- Organizing insurance supply for new and undiversifiable risks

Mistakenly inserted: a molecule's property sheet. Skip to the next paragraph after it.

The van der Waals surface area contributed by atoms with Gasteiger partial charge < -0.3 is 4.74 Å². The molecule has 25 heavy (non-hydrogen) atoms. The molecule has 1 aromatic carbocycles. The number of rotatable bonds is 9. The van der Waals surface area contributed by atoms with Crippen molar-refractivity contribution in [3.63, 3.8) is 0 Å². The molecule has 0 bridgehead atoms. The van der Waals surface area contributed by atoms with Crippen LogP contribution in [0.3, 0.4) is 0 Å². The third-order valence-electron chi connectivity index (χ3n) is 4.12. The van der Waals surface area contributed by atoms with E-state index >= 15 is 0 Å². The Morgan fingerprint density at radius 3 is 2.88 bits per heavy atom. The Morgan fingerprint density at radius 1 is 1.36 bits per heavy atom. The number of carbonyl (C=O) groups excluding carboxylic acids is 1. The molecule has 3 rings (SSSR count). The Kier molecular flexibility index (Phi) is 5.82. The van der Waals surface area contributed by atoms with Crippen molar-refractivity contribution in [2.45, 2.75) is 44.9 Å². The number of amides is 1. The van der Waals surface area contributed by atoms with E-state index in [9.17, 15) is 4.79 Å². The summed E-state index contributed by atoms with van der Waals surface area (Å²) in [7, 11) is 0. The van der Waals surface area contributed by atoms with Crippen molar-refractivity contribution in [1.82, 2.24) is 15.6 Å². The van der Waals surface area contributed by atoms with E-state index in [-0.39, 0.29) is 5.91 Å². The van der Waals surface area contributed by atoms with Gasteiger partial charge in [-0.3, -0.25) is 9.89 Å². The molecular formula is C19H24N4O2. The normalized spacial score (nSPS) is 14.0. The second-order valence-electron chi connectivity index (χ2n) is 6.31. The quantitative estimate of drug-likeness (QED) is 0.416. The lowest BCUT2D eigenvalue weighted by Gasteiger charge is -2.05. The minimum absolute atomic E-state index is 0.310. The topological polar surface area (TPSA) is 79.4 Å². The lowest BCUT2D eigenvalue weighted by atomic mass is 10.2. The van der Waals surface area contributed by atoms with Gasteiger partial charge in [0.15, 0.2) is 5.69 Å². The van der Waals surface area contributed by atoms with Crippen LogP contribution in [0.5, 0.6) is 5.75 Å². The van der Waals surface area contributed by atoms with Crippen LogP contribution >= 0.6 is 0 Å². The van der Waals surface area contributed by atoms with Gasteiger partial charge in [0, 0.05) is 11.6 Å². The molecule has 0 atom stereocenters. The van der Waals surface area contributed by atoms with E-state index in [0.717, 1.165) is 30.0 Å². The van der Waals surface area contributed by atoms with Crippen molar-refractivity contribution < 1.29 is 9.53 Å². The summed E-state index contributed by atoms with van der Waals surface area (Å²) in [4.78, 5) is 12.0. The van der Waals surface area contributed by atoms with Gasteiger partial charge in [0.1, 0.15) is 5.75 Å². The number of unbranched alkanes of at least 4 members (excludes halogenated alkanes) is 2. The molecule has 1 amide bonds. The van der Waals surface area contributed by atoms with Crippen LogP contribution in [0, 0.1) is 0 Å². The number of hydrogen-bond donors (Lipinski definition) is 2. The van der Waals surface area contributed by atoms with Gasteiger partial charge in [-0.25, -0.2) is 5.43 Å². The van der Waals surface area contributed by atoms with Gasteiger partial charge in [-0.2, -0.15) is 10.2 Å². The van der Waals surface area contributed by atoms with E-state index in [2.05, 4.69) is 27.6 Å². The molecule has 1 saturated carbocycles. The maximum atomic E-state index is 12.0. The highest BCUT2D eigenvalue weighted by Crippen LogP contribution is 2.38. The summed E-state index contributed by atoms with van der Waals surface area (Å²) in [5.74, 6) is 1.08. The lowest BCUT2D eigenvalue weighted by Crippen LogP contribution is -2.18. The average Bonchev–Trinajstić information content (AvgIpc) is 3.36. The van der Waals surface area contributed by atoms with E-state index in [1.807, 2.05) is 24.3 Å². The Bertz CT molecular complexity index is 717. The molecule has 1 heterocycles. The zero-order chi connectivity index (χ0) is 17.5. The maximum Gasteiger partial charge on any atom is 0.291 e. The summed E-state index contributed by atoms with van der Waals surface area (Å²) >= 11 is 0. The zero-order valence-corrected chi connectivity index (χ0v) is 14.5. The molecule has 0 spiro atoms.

This paper explores how insurance companies can coordinate to extend their joint capacity for the coverage of new and undiversifiable risks. The undiversifiable nature of such risks causes a shortage of insurance capacity and their limited knowledge makes learning and information sharing necessary. We develop a unified theoretical model to analyse co-insurance agreements. We show that organizing this insurance supply amounts to sharing a common value divisible good between capacity constrained and privately informed insurers with a reserve price. Coinsurance via the creation of an insurance pool turns out to operate as a uniform price auction with an ``exit/re-entry‘‘ option. We compare it to a discriminatory auction for which no specific agreements are needed. Both auction formats lead to different coverage/premium tradeoffs. If at least one insurer provides an optimistic expertise about the risk, the pool offers higher coverage. This result is reversed when all insurers are pessimistic about the risk. Static comparative results with respect to the severity of the capacity constraints and the reserve price are provided. In the case of completely new risks, a regulator aiming at maximizing the expected coverage should promote the pool when the reserve price is low enough or when competition is high enough.